Floral designs have become associated with the reign of Shah Jahan (1628-1658) and represent the decorative opulence and richness of his court. A number of extraordinary carpets were produced under his influence, of which, luckily, many have survived. One example of a similar style was sold in these Rooms on Thursday 24th April 1997, Lot 425 and there are a number in the posession of the Maharaja of Jaipur (Hendley, T.H.: Asian Carpets: XVI and XVII Century. Designs from the Jaipur Palaces from Material Supplied by the Permission of H.H. the Maharaja of Jaipur and from Other Sources, London, 1905).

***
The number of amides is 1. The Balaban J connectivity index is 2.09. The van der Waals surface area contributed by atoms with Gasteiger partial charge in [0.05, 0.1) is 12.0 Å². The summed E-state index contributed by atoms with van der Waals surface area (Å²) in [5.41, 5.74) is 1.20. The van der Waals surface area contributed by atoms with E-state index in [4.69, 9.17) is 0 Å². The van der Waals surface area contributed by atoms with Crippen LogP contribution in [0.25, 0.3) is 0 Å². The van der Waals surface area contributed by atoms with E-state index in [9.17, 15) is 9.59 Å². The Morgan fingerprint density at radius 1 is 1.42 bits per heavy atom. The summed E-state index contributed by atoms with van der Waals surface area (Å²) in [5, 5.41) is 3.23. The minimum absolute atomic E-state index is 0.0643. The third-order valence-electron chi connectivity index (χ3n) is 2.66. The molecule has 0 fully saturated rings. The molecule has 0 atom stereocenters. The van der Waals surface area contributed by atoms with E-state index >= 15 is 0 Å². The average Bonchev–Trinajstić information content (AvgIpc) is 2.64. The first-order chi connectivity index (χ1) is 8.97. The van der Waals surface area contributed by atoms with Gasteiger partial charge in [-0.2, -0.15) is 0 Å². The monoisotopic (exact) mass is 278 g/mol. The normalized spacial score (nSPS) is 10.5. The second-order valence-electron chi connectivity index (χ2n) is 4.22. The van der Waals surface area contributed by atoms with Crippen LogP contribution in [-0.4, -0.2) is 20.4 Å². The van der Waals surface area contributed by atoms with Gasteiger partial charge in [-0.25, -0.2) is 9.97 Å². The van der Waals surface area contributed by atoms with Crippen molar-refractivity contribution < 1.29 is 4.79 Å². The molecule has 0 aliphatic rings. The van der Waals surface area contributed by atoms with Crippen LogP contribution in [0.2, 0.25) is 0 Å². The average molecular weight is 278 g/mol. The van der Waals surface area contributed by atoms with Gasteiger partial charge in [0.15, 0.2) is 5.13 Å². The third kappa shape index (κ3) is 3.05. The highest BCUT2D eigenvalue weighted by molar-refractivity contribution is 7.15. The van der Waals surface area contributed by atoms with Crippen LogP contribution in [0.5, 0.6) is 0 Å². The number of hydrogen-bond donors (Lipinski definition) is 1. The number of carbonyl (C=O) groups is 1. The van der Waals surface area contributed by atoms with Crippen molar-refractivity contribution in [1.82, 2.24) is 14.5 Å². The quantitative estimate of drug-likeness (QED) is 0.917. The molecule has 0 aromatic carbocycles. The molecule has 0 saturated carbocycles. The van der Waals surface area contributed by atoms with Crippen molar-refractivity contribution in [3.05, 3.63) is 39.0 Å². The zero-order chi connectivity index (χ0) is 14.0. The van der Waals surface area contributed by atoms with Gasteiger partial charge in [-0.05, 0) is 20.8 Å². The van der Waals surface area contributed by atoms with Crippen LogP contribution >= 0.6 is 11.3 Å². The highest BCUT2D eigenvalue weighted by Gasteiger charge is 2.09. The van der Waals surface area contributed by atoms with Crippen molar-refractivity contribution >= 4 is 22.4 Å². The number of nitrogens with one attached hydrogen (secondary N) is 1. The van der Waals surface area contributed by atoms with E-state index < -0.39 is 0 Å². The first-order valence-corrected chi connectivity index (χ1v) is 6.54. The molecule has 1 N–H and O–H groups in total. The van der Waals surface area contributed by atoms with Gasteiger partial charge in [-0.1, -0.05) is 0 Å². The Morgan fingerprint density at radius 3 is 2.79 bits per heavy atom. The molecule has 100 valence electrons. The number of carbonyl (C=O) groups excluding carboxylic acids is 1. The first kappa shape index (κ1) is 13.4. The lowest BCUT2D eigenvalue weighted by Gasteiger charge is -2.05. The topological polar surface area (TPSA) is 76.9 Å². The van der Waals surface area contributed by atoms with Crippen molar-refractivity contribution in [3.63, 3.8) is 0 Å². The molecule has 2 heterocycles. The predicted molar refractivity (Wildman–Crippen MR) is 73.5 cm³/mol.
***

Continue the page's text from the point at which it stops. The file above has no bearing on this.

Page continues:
This fragment is from one of those, contrasting the characteristic blood-red field with its white lozenge lattice enclosing flowers. The flowers represented in this fragment are some of the favoured flowers of Shah Jahan's court including peonies, chrysanthemums, irises and lilies. In this fragment each lozenge is unique. For a discussion of the influence that European prints of botanical designs had on Lattice carpets see Walker, Daniel: Flowers Underfoot, Indian Carpets of the Mughal Era, New York, 1997. pp.86-88, pp.107-113.